OUR SAY: Rezoning should be judged on own merits

LAST month, we encouraged Orange City Council to consider public submissions on the contentious Orange Airport industrial business park proposal urgently and we’re pleased to see that this week, they will do so.

It will be no mean feat for councillors given that there are 133 submissions over the course of about 500 pages.

Some important issues seem to have been dealt with.

There were many fears from objectors industrial land could mean heavy industry.

After repeated public reassurances heavy industry, the kind considered “offensive” or involving hazardous chemicals, would not be the targeted business for the area, the council has changed the rezoning to light industry to clarify its position.

TODAY’S STORY: Still on the table – council likely to stick to guns despite objections

We also learned from NSW Farmers that while strategic agricultural land should be protected, parcels as fragmented as those around Spring Hill would not constitute a significant loss.  

With Blayney and Cabonne councils objecting to the proposal, the council has also argued quite soundly of the need to replace lost industrial opportunities at Towac and Clergate due to residential development.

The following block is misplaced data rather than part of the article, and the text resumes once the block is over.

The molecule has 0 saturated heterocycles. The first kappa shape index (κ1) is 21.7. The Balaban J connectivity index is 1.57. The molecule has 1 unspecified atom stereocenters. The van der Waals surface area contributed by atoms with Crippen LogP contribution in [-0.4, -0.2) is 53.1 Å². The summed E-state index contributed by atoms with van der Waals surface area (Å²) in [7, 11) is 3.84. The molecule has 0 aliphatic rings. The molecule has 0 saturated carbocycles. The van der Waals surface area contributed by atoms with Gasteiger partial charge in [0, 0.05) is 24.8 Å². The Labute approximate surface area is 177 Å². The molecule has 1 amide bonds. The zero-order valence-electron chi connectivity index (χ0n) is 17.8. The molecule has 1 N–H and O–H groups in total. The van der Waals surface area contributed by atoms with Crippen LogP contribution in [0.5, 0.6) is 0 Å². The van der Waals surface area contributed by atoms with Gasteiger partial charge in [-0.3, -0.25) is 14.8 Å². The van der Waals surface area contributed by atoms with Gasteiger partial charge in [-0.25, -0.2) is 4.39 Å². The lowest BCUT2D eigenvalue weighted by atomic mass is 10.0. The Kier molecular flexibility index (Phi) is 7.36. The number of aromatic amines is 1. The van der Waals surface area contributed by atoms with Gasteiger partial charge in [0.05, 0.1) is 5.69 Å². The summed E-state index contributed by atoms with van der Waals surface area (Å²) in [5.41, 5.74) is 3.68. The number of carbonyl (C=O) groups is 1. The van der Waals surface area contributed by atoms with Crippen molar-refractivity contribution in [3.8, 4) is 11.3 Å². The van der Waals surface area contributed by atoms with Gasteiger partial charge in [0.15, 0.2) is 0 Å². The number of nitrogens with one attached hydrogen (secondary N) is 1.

Expressions of interest were held for the second site, at the former abattoir, with none found.

What we don’t know any more about is the mooted project said to be capable of creating 650 jobs.

There is no dispute that the number of jobs proposed is much-needed, but residents cannot be blamed for feeling quite apprehensive not knowing exactly what business it could be, although rumours of a high-tech abattoir have been circulating for some time.

We have said before that the entire rezoning proposal could be sold to the public far easier if people knew what the business proposal was.

The non-disclosure agreement has been called a double-edged sword for that reason – the company involved could be protecting its competitive interests, but as a result, the business park proposal could fail if people don’t see the value.

Mayor John Davis flagged at a recent council meeting the proposal might not even occur. 

With the degree of uncertainty involved, the suggestion councillors should decide on the rezoning on its own merits this Thursday, independent of the flagged jobs, is a sound one.

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